class pyscf.grad.rhf.GradientsMixin(method)[source]

Bases: pyscf.lib.misc.StreamObject

Basic nuclear gradient functions for non-relativistic methods

as_scanner()

Generating a nuclear gradients scanner/solver (for geometry optimizer).

The returned solver is a function. This function requires one argument “mol” as input and returns energy and first order nuclear derivatives.

The solver will automatically use the results of last calculation as the initial guess of the new calculation. All parameters assigned in the nuc-grad object and SCF object (DIIS, conv_tol, max_memory etc) are automatically applied in the solver.

Note scanner has side effects. It may change many underlying objects (_scf, with_df, with_x2c, …) during calculation.

Examples:

>>> from pyscf import gto, scf, grad
>>> mol = gto.M(atom='H 0 0 0; F 0 0 1')
>>> hf_scanner = scf.RHF(mol).apply(grad.RHF).as_scanner()
>>> e_tot, grad = hf_scanner(gto.M(atom='H 0 0 0; F 0 0 1.1'))
>>> e_tot, grad = hf_scanner(gto.M(atom='H 0 0 0; F 0 0 1.5'))
dump_flags(verbose=None)[source]
extra_force(atom_id, envs)[source]

Hook for extra contributions in analytical gradients.

Contributions like the response of auxiliary basis in density fitting method, the grid response in DFT numerical integration can be put in this function.

get_hcore(mol=None)[source]
get_j(mol=None, dm=None, hermi=0)[source]
get_jk(mol=None, dm=None, hermi=0)[source]

J = ((-nabla i) j| kl) D_lk K = ((-nabla i) j| kl) D_jk

get_k(mol=None, dm=None, hermi=0)[source]
get_ovlp(mol=None)[source]
get_veff(mol=None, dm=None)[source]
grad(*args, **kwargs)

An alias to method kernel Function Signature: grad(self, mo_energy=None, mo_coeff=None, mo_occ=None, atmlst=None) —————————————-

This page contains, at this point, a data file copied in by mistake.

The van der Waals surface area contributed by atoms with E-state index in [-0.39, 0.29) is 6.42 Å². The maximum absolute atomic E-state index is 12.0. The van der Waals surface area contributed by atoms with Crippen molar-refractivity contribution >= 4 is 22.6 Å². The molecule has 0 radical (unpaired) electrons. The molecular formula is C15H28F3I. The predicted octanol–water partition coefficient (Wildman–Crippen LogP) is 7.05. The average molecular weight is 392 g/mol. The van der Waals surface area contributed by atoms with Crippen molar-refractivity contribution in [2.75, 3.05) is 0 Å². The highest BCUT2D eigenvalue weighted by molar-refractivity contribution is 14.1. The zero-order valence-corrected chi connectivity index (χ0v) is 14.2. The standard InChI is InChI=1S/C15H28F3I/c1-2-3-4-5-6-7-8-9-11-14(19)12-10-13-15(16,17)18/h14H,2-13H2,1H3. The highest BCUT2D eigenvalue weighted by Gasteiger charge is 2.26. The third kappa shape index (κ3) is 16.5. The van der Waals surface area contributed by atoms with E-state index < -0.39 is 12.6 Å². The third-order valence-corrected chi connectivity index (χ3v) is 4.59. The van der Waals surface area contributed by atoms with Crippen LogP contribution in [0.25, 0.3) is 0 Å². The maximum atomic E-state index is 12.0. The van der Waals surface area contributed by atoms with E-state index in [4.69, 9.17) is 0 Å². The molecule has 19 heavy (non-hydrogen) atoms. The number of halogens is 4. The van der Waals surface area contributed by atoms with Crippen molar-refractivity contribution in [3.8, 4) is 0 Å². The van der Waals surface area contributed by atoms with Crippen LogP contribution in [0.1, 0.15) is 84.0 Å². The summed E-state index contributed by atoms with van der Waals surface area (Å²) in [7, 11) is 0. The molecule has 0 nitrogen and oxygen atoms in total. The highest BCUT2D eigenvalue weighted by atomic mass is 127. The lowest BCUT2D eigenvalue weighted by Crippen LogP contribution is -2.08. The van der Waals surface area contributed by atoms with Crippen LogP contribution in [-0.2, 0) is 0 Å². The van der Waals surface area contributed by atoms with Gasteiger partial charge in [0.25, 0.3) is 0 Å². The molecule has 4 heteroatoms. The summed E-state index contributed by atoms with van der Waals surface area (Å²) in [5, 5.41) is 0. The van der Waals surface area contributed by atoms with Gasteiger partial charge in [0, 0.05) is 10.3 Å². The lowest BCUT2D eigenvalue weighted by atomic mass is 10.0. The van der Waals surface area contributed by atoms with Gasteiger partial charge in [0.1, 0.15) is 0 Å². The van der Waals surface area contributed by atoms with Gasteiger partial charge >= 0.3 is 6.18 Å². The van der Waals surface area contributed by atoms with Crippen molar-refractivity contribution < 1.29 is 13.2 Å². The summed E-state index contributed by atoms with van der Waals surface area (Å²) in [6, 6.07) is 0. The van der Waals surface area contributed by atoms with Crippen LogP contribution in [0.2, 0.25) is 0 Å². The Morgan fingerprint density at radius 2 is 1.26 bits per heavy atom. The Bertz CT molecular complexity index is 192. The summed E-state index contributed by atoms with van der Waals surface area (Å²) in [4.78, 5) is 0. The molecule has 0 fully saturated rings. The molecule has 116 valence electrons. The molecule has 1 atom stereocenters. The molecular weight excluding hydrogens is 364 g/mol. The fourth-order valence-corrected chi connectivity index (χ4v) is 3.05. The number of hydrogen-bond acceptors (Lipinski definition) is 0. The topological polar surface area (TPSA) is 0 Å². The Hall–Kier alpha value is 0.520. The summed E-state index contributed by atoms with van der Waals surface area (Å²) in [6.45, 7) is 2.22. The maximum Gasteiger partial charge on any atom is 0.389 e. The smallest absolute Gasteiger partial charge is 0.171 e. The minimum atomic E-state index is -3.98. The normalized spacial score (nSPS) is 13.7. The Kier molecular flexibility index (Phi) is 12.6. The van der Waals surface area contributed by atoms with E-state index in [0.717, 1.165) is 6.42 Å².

grad_elec()[source]
grad_nuc(mol=None, atmlst=None)[source]
hcore_generator(mol=None)
kernel(mo_energy=None, mo_coeff=None, mo_occ=None, atmlst=None)[source]

Kernel function is the main driver of a method. Every method should define the kernel function as the entry of the calculation. Note the return value of kernel function is not strictly defined. It can be anything related to the method (such as the energy, the wave-function, the DFT mesh grids etc.).

make_rdm1e(mo_energy=None, mo_coeff=None, mo_occ=None)[source]
optimizer(solver='geometric')[source]

Geometry optimization solver

Kwargs:

solver (string) : geometry optimization solver, can be “geomeTRIC” (default) or “berny”.

symmetrize(de, atmlst=None)[source]

Symmetrize the gradients wrt the point group symmetry of the molecule.

pyscf.grad.rhf.as_scanner(mf_grad)[source]

Generating a nuclear gradients scanner/solver (for geometry optimizer).

The returned solver is a function. This function requires one argument “mol” as input and returns energy and first order nuclear derivatives.

The solver will automatically use the results of last calculation as the initial guess of the new calculation. All parameters assigned in the nuc-grad object and SCF object (DIIS, conv_tol, max_memory etc) are automatically applied in the solver.

Note scanner has side effects. It may change many underlying objects (_scf, with_df, with_x2c, …) during calculation.

Examples:

>>> from pyscf import gto, scf, grad
>>> mol = gto.M(atom='H 0 0 0; F 0 0 1')
>>> hf_scanner = scf.RHF(mol).apply(grad.RHF).as_scanner()
>>> e_tot, grad = hf_scanner(gto.M(atom='H 0 0 0; F 0 0 1.1'))
>>> e_tot, grad = hf_scanner(gto.M(atom='H 0 0 0; F 0 0 1.5'))
pyscf.grad.rhf.get_hcore(mol)[source]

Part of the nuclear gradients of core Hamiltonian

pyscf.grad.rhf.get_jk(mol, dm)[source]

J = ((-nabla i) j| kl) D_lk K = ((-nabla i) j| kl) D_jk

pyscf.grad.rhf.get_ovlp(mol)[source]
pyscf.grad.rhf.get_veff(mf_grad, mol, dm)[source]

NR Hartree-Fock Coulomb repulsion

pyscf.grad.rhf.grad_elec(mf_grad, mo_energy=None, mo_coeff=None, mo_occ=None, atmlst=None)[source]